I'm worried about what we lose if malls disappear, and I'm not talking about big sales and free food court chicken.
Payless Shoes filed for bankruptcy this week, Sears reportedly is on the brink of bankruptcy and Macy's and JCPenney are in the process of closing more than 100 stores across the country.
In the world of retail, the closures don't represent hiccups, they constitute a trend. As more and more people choose to do their shopping online, big department stores and mainstream clothing outlets continue to take a hit.
Carol Osborne, University of South Florida instructor of marketing and associate director of the Zimmerman advertising program, says malls have started to lose favor and it goes beyond Amazon and other internet outlets.
She says more people have become "buyers" instead of "shoppers," meaning while folks once went to the mall to browse and seek out bargains, they've now become more mission-driven, looking for a specific item and then leaving.
Men have long trended as buyers, Osborne explained, and now women have begun to follow suit.
She also observes that as some retailers struggle, the mall has become annoying.
"Because the stores are under pressure, you have pushy sales people," Osborne said. "As soon as you walk in, people are trying to spray you with perfume and put a shoe on you.
"When you walk by the kiosks, people are constantly trying to reach out to you. Going to the mall is like running the gauntlet."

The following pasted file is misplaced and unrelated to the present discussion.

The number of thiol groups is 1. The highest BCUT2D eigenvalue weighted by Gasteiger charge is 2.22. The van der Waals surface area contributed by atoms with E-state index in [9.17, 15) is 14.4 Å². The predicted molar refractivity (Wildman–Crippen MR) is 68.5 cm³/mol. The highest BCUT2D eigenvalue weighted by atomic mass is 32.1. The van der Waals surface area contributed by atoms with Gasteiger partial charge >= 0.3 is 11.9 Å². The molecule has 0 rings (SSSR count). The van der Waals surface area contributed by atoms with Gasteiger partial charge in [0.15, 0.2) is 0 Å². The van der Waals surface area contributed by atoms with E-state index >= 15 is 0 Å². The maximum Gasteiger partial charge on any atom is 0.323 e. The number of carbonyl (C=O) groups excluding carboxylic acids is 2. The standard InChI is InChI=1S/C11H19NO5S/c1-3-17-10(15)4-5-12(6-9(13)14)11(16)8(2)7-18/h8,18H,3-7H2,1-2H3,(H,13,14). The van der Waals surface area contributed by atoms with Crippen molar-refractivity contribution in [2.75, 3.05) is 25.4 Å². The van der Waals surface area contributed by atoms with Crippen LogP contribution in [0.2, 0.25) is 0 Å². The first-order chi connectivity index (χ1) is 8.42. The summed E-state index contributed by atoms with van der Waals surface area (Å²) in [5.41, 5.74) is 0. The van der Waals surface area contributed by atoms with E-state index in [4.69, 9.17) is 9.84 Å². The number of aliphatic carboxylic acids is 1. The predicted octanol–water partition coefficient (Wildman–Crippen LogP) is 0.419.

On top of that, she sees her USF students moving away from chains and seeking out independents.
"Online is a big reason, but it's also a lifestyle change," Osborne said. "Cities are just different now. They no longer need to contain havens of sameness, and that's what malls really are."
Macy's, Sears and JCPenney, all struggling, stand as three of the anchors at Westfield Brandon. So why am I worried about capitalism working its magic. Economic survival of the fittest is the American way, right?
Well, I think Brandon specifically risks losing a gathering place, a center for connectivity.
Seniors get their morning walks in at Westfield Brandon. Kids line up to get photos with Santa or the Easter Bunny. Tweens and teens convene to while away restless afternoons. Families celebrate special dinners. All at the mall.
Osborne suggested creating new gathering places, free from the culture of consumption that consumes some teenagers.
And that sounds great for downtown Tampa dwellers who flock to Curtis Hixon Waterfront Park for concerts, or dine along 7th Avenue in Ybor City.
Out here, however, it's not a coincidence that division can be found in the word "subdivision." Suburbia inherently lacks a strong sense of cohesion and the mall — right or wrong — stands as one of the few places with the potential to pull people together for simple community events.
As crazy as this sounds, I missed fighting through traffic snarls last year to watch fireworks on the Fourth of July at Westfield Brandon. And the mall still remains an amazing place to people watch.
The mall will seek to re-invest in strong-performing stores and eliminate the weak outlets. Converting big box stores to more utilitarian options such as grocery stores or fitness centers remains possible.
But if I owned the mall, I would put more dollars into community events. The more it can maintain its role as a gathering spot, the better chance it has of surviving the changing retail landscape. If malls go away, suburban pockets like Brandon will need county government to create more places that promote connectivity. Maybe the county should do that, anyway.
Because without a sense of community, we're just a bunch of houses, scattered over former groves and farms that bear phony-sounding majestic names.
That's all I'm saying.